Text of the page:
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Northwestern men’s basketball player previews 2022-23: F Robbie Beran

Beran must aspire toward one thing: consistency.

NCAA Basketball: Minnesota at Northwestern David Banks-USA TODAY Sports

Inconsistency marred Northwestern’s 2021 season. Winning eight of their first ten before dropping eight of their next nine, players’ inability to unwaveringly dominate bogged down the team. Robbie Beran was as much a culprit of inconsistency as anyone. Today, we’ll preview the senior power forward, and dive into the necessary changes that he must make if a winning record is what he hopes for.

Who he is

Senior; forward; 6-foot-9; 215 pounds; from Richmond, Va.; a top-100 recruit coming out of high school, and a McDonald’s All-American nominee

Career Stats

21.9 minutes per game; 6.4 points per game; 4.3 rebounds; 0.6 assists; 0.7 steals per game; 46.8 FG%, 36.6 3P%, 75.0 FT%.

2021-2022 review

Consistency is key. And too often in 2021, Robbie Beran found himself locked out and lost. The now-senior flashed at times, with memories of a 17-point and 15-point outing against Maryland and Minnesota respectively not so distant. Still, the predominant perception of Beran’s junior year performance is that countless careless mistakes and low-effort scoring hindered him from being great.

At his best, the forward earned a reputation for his seal screens — a pick-and-roll, in which the rolling player obstructs his defender and the on-ball defender from keeping up with a driving guard simply by taking up space with his long limbs (see: awesome article by Dan Olinger that dives deeper). That was the type of play from Beran that head coach Chris Collins consistently lauded. Aside from the seal screens, a team-high shooting percentage (63.2%) from inside the arc boosted Beran to the starting role that he now has sole ownership of.

So, yes, Beran has standout qualities. But it’s hard to overlook the fact that he posted five or fewer points in thirteen contests last season. It’s hard to overlook that lapses in defensive judgment enabled opposing players to run pick plays through an often-distracted Beran. There’s potential without a doubt. Hopefully, an offseason of training has mitigated these detriments.



Yes, I’m alluding to the seal screens. We’ve already discussed how potent a move that is. But I’m also referencing his general offensive efficiency. As calculated by KenPom, Beran’s offensive rating, a metric that goes beyond just scoring, is 109.7 — a figure that earns him a spot near the top forty in terms of the most effective offensive players in the Big Ten.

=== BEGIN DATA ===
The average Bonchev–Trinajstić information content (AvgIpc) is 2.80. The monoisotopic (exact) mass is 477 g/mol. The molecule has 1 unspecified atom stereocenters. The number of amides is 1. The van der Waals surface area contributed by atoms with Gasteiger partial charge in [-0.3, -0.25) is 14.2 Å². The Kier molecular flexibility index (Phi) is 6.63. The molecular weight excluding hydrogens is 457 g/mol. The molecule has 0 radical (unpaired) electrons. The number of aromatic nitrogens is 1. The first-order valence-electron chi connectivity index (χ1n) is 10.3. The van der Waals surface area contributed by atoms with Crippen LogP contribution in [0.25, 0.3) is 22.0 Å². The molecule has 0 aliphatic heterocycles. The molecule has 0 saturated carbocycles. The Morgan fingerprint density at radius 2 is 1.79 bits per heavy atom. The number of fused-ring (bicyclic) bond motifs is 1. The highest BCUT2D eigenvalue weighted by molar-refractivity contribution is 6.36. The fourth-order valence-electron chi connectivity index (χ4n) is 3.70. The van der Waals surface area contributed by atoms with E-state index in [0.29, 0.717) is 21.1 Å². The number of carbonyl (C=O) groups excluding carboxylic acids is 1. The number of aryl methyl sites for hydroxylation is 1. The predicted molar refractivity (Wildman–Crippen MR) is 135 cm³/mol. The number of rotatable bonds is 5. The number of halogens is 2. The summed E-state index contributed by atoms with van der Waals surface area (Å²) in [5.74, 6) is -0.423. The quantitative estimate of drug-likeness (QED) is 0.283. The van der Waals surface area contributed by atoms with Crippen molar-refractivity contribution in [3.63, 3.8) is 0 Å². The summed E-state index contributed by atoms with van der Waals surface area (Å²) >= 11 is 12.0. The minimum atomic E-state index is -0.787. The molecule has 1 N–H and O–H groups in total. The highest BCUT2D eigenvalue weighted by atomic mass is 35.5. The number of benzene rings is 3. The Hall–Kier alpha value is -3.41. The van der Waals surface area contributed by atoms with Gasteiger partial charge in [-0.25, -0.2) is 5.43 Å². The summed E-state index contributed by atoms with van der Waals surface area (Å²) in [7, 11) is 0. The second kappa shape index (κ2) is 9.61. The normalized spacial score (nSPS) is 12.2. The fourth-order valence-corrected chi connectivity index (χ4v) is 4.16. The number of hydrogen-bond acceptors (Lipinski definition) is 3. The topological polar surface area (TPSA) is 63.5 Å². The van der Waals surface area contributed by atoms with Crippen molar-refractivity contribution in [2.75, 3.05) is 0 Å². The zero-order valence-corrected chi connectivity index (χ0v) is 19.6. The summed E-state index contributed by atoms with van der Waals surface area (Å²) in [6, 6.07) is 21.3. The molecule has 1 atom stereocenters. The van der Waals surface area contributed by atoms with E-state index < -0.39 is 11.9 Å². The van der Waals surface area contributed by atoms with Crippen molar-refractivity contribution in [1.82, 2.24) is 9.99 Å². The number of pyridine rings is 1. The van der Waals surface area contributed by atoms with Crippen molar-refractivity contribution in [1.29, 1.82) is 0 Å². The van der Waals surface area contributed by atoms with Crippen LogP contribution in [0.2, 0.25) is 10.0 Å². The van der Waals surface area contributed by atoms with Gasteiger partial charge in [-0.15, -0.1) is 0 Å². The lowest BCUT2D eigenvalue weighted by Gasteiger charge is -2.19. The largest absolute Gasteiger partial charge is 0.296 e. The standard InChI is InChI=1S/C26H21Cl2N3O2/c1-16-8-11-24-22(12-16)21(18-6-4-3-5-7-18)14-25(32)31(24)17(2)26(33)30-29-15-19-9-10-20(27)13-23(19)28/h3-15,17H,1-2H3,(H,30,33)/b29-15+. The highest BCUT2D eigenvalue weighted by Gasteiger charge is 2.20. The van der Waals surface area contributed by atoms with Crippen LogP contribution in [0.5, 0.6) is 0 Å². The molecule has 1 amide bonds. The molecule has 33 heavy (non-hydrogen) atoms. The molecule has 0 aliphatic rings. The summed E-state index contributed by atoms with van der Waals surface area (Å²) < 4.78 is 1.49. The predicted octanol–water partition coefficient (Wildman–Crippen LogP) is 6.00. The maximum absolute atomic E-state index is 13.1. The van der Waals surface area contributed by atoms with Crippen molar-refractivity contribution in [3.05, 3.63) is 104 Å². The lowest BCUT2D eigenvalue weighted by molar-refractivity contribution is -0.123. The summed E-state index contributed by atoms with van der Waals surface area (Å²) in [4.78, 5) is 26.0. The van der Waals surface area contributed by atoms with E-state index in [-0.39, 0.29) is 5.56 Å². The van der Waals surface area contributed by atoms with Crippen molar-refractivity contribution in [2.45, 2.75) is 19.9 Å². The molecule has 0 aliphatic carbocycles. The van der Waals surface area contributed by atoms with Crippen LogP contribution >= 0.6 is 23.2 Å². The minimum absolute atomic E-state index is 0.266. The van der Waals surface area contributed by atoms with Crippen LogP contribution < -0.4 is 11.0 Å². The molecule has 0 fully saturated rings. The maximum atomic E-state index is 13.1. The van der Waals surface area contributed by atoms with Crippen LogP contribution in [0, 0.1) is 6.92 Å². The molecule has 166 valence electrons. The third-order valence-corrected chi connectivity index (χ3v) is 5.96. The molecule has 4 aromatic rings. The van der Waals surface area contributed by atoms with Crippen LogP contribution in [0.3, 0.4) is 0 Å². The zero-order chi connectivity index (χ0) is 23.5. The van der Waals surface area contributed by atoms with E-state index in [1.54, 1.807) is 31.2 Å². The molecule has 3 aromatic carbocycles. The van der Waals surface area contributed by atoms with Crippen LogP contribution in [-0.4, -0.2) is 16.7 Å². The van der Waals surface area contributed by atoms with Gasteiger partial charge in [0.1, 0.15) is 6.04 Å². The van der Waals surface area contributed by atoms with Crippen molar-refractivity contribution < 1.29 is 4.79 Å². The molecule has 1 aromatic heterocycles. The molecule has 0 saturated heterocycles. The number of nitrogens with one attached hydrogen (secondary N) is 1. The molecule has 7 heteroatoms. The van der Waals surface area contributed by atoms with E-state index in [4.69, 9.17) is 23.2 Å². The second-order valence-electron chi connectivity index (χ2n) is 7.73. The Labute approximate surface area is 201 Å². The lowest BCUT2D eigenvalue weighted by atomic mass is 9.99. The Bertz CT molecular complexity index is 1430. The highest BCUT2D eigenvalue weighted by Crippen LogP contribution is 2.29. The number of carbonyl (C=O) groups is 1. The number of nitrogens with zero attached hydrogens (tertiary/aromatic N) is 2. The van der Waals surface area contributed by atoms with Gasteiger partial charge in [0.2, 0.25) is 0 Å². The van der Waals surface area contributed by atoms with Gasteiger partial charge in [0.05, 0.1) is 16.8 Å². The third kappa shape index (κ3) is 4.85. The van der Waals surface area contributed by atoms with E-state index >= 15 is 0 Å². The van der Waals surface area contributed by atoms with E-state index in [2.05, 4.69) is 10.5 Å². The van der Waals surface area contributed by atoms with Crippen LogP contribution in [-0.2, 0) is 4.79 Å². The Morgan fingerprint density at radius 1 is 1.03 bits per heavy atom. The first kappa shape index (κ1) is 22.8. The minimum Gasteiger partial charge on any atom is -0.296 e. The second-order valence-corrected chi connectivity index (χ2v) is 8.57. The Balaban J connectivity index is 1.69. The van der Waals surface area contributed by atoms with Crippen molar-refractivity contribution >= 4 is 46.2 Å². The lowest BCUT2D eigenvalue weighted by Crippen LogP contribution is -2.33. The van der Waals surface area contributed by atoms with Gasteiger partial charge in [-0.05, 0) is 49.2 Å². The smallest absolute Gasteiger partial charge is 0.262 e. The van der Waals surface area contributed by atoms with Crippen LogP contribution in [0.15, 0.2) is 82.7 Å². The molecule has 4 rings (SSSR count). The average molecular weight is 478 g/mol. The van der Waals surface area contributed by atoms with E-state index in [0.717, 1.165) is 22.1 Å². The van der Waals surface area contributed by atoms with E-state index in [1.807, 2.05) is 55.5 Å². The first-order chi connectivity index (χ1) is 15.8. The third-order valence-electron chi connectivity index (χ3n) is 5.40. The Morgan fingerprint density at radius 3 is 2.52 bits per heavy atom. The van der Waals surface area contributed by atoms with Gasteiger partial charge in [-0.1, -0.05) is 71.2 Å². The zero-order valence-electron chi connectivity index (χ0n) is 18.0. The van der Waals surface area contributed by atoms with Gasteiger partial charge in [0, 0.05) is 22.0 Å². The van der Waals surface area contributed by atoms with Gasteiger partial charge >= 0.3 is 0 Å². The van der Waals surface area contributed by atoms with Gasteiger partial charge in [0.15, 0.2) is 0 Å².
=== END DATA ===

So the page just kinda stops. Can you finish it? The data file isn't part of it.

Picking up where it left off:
Beran has basketball IQ on the scoring end of the court. Not necessarily when it comes to how to score — we’ve been over this — but in how he passes, rebounds, and positions himself in spots that positively impact the team.


Not to cast a storm when the grass is already damp (i.e. sorry in advance for repeating myself over and over), but man, Beran needs to be more consistent. His ghost-like quality throughout the 2021 campaign was eerie but not fatal. Of course, NU would have benefitted from a more productive Beran, but seniors Elyjah Williams and Pete Nance picked up the slack.

On another note, the 6-foot-9 floor-pusher could benefit from being more assertive around the rim. His in-the-paint scoring has improved year-over-year, but there’s more to gain, especially when considering that Northwestern will roster an otherwise small lineup this season. Establishing himself as a presence around the basket forces opponents to play honest defense, as opposed to hawking the ball on the perimeter if defenders know there’s no threat in the paint.


Per KenPom, Collins played the Richmond, Va. product more than anyone else at the power forward position in the ‘Cats’ last five matchups. Holding the post 42% of the time, Beran split time with Williams (32% play-share at power forward) and Nance (14% play-share at power forward). With the two latter guys having either graduated or transferred, Collins will look to boost his forward’s court time significantly in 2022.

There will be no ready excuses for Beran if he doesn’t make strides in 2022. Frequent zero-point performances are intolerable for another year. Mental lapses on defense have to be met with harsher coaching.

The coaching staff has proven loyalty to their senior forward since he arrived in Evanston, playing him nearly 20 minutes per game as a freshman. Now in his final year, with no one else to lean on when his shots aren’t falling and his man gets open on the other end of the court, Beran must aim to leave a firm mark on the program.